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Prime rate drops, how does this affect your variable rate mortgage?
As you know, your variable rate mortgage, line of credit and/or student loans are all based on the Prime Rate and here is your personal update from me on the recent Bank of Canada announcement on changes to their Overnight Rate which in most cases impacts your Prime Rate.
At 10:00 am EST, Wednesday March 4, 2020, the Bank of Canada dropped their overnight rate by 0.50% – we do need to wait to see if all lenders match the same drop on your prime rate because they haven’t always matched it completely in the past. You’ll be informed directly by your lender shortly on not only the confirmed drop but your new payments. This is great news for you to go into the spring with confidence that you continue to save even more unnecessary interest.
Things have been busy since the last announcement and here are some highlights:
Stress Test Changes: Effective April 6, 2020 for all insured mortgages (less than 20% down payment), the rate used to qualify borrowers will now be the greater of the borrowers’ contract rate or the weekly median five-year fixed rate plus 2%. For some this will have a small impact but for others it could be the stepping stone to purchasing a home or considering moving up! Share this with anyone thinking of getting into the market!
Rates Coming Down: With the global concerns not only on the coronavirus but the weakened US economy the bond market has dropped as investors look for more secure investments. This drop in the bond market yield typically follows fixed term rate drops and today we also saw the variables drops. This is great news if you are thinking of making a change that impacts your mortgage and it also means the lower qualifying rate with the stress test changes. Maybe it’s a great time for a debt consolidation to save you unnecessary interest.
Consumer Confidence & Toilet Paper: Despite the above, consumer confidence might be ebbing lower as people are worried about the coronavirus. Whether you are looking for a bigger place to stash all that toilet paper or considering buying an investment property, let’s chat about opportunities and how we can help!
To continue with the Bank of Canada news, here is an excerpt of the announcement and what they had to say about the current market conditions:
“While Canada’s economy has been operating close to potential with inflation on target, the COVID-19 virus is a material negative shock to the Canadian and global outlooks, and monetary and fiscal authorities are responding. Before the outbreak, the global economy was showing signs of stabilizing, as projected. However, COVID-19 represents a significant health threat to people in a growing number of countries. In consequence, business activity in some regions has fallen sharply and supply chains have been disrupted. This has pulled down commodity prices and the Canadian dollar has depreciated. Global markets are reacting to the spread of the virus by repricing risk across a broad set of assets, making financial conditions less accommodative. It is likely that as the virus spreads, business and consumer confidence will deteriorate, further depressing activity.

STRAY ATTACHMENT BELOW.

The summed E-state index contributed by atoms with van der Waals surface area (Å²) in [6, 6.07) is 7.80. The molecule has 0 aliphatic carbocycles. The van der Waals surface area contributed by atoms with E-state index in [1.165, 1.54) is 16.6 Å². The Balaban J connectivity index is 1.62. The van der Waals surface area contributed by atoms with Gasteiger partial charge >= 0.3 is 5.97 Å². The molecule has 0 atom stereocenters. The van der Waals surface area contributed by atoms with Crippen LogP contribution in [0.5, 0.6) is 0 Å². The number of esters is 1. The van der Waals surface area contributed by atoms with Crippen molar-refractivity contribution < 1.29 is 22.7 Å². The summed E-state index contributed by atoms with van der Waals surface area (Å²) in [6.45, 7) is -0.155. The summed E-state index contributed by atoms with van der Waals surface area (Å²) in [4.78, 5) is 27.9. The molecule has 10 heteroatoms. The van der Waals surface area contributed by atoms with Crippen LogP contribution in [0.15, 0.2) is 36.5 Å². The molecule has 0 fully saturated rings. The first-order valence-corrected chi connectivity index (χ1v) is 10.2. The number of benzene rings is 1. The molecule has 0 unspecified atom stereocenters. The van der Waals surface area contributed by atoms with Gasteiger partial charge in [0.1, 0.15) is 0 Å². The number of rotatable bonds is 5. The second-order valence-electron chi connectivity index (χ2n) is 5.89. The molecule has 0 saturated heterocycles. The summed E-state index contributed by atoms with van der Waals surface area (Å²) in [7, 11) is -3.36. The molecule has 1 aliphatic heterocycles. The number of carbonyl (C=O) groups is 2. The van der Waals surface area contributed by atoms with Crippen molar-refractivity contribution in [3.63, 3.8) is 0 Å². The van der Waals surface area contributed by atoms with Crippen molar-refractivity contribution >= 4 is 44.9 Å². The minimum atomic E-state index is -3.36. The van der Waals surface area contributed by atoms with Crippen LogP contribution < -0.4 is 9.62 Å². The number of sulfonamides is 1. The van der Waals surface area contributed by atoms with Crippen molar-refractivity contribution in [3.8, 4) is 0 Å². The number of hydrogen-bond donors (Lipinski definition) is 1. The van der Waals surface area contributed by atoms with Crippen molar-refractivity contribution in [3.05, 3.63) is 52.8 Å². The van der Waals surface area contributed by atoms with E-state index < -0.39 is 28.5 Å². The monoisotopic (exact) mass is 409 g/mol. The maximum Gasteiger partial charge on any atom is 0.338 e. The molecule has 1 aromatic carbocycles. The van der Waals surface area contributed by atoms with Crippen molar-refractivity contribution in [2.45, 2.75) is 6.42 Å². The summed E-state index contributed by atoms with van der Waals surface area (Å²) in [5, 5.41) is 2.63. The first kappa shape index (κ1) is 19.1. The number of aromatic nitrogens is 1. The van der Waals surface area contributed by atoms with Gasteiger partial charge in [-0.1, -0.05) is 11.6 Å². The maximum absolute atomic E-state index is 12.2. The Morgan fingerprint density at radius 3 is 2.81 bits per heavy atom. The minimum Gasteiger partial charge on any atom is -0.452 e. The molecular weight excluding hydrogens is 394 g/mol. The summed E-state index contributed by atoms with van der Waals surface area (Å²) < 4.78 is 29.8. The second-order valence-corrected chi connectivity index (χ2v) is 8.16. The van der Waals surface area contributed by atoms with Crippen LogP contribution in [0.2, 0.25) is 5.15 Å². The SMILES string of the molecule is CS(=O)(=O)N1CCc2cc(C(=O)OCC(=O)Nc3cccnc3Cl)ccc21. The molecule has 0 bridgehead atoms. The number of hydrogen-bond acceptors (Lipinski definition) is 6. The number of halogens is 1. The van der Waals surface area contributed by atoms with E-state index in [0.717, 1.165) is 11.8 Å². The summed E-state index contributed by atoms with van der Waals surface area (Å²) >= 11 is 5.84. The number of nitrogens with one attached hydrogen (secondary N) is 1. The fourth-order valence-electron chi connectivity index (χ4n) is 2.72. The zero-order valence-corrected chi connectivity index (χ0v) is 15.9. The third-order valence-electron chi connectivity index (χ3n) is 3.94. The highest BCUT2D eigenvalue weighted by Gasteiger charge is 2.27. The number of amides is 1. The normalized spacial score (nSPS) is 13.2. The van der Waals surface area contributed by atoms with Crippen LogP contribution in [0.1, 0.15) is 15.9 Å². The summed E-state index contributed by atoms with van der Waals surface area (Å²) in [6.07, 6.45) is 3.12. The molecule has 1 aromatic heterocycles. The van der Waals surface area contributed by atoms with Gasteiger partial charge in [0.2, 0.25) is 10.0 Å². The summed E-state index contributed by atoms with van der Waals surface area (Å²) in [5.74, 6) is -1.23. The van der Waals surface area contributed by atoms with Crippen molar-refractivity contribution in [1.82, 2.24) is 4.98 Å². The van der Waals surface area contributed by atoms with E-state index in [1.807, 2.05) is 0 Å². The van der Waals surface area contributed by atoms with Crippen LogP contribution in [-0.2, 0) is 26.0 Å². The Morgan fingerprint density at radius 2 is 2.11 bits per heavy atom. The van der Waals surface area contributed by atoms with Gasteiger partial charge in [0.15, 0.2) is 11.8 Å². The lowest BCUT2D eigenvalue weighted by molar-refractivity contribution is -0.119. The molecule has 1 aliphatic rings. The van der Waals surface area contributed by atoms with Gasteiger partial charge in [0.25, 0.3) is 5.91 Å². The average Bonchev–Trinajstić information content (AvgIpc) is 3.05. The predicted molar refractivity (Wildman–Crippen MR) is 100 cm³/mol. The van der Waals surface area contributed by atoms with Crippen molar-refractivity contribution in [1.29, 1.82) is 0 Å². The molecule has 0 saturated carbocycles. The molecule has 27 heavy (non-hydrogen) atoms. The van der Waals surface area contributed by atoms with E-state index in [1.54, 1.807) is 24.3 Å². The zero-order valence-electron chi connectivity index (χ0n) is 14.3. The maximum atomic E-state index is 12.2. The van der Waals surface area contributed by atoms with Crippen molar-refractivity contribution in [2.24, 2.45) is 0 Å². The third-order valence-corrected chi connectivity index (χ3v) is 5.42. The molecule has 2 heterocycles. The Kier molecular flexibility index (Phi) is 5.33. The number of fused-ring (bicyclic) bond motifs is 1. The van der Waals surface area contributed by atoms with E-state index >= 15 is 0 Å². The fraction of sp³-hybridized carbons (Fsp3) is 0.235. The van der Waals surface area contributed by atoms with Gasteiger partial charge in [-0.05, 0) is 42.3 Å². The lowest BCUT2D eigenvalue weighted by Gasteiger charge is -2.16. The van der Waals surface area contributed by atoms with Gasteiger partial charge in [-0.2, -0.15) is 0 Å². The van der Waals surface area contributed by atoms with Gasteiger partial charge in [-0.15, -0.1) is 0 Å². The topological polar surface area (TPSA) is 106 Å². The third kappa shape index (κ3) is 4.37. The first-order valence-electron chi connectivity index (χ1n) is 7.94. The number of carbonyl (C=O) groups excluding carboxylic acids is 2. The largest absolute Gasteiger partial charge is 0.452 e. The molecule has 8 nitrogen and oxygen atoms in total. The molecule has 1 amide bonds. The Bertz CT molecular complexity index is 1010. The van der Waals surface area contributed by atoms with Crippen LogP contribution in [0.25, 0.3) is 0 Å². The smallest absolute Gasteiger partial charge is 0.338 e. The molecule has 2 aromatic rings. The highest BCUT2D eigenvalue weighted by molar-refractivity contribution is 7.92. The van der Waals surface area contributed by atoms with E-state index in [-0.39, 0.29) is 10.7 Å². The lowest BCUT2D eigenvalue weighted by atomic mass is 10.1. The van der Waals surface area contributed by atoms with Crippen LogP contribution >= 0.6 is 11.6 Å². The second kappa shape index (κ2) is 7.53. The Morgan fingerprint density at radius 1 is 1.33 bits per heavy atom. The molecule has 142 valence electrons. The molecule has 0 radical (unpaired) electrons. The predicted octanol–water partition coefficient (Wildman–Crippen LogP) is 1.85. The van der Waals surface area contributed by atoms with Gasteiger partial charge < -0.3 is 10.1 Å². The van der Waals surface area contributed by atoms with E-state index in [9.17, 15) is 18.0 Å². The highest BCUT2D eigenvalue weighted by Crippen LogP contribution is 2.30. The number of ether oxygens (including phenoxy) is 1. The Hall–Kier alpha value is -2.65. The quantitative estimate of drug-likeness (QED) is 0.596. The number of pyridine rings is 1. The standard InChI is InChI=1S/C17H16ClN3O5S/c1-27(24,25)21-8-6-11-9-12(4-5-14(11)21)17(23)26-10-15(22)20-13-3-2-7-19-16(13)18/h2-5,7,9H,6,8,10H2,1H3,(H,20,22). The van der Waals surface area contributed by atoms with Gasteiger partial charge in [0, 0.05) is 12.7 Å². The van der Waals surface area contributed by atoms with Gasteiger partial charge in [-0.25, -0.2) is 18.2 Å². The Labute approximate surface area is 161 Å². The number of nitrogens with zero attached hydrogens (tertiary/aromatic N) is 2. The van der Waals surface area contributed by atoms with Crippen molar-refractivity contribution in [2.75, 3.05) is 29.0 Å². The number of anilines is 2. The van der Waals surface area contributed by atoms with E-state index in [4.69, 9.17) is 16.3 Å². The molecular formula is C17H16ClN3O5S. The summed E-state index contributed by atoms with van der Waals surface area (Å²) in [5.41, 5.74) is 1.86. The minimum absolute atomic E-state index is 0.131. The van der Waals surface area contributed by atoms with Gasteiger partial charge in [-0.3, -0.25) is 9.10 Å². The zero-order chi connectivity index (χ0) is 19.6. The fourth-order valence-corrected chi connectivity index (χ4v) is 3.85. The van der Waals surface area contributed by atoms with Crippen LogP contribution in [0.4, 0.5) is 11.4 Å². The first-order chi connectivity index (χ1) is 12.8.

It is becoming clear that the first quarter of 2020 will be weaker than the Bank had expected. The drop in Canada’s terms of trade, if sustained, will weigh on income growth. Meanwhile, business investment does not appear to be recovering as was expected following positive trade policy developments. In addition, rail line blockades, strikes by Ontario teachers, and winter storms in some regions are dampening economic activity in the first quarter.”
Weighing all of these factors, the outlook is clearly weaker now and as the situation evolves, the Bank “stands ready to adjust monetary policy further if required to support economic growth and keep inflation on target. While markets continue to function well, the Bank will continue to ensure that the Canadian financial system has sufficient liquidity.”
Fixed rates are down and will continue to likely drop with them today being around 2.59% to 2.99% for a five-year fixed term.
Based on the anticipation that the prime rate will still remain low and maybe go even lower, I’d recommend that you remain where you are except if your current variable rate mortgage is higher than a fixed term. Call me so I can calculate what your new payment would look like and also if it is suitable for you.
I wonder if I can ask a favour: with all this uncertainty in the market having a mortgage and finance specialist on your side is even more important; if you hear a friend or family member talk about concerns with finances or the real estate market, suggest they give me a call – let me separate fact from fiction and see how I can help.
I’ll be in touch again for the next announcement on April 15th, 2020.